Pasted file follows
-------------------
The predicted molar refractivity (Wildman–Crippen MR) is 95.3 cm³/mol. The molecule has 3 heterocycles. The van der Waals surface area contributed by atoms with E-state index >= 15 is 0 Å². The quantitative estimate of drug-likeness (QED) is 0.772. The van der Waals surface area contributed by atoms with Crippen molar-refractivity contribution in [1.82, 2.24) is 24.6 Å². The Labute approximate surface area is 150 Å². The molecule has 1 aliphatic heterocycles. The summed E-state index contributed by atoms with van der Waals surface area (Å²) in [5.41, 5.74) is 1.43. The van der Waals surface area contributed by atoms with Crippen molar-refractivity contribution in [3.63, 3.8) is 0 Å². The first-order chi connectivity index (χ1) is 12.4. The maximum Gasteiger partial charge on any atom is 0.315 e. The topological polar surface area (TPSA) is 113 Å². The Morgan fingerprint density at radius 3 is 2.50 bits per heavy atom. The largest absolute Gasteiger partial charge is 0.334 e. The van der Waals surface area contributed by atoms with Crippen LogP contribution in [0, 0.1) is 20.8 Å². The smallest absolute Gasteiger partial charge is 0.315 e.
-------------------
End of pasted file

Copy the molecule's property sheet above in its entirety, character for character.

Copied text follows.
The predicted molar refractivity (Wildman–Crippen MR) is 95.3 cm³/mol. The molecule has 3 heterocycles. The van der Waals surface area contributed by atoms with E-state index >= 15 is 0 Å². The quantitative estimate of drug-likeness (QED) is 0.772. The van der Waals surface area contributed by atoms with Crippen molar-refractivity contribution in [1.82, 2.24) is 24.6 Å². The Labute approximate surface area is 150 Å². The molecule has 1 aliphatic heterocycles. The summed E-state index contributed by atoms with van der Waals surface area (Å²) in [5.41, 5.74) is 1.43. The van der Waals surface area contributed by atoms with Crippen molar-refractivity contribution in [3.63, 3.8) is 0 Å². The first-order chi connectivity index (χ1) is 12.4. The maximum Gasteiger partial charge on any atom is 0.315 e. The topological polar surface area (TPSA) is 113 Å². The Morgan fingerprint density at radius 3 is 2.50 bits per heavy atom. The largest absolute Gasteiger partial charge is 0.334 e. The van der Waals surface area contributed by atoms with Crippen LogP contribution in [0, 0.1) is 20.8 Å². The smallest absolute Gasteiger partial charge is 0.315 e.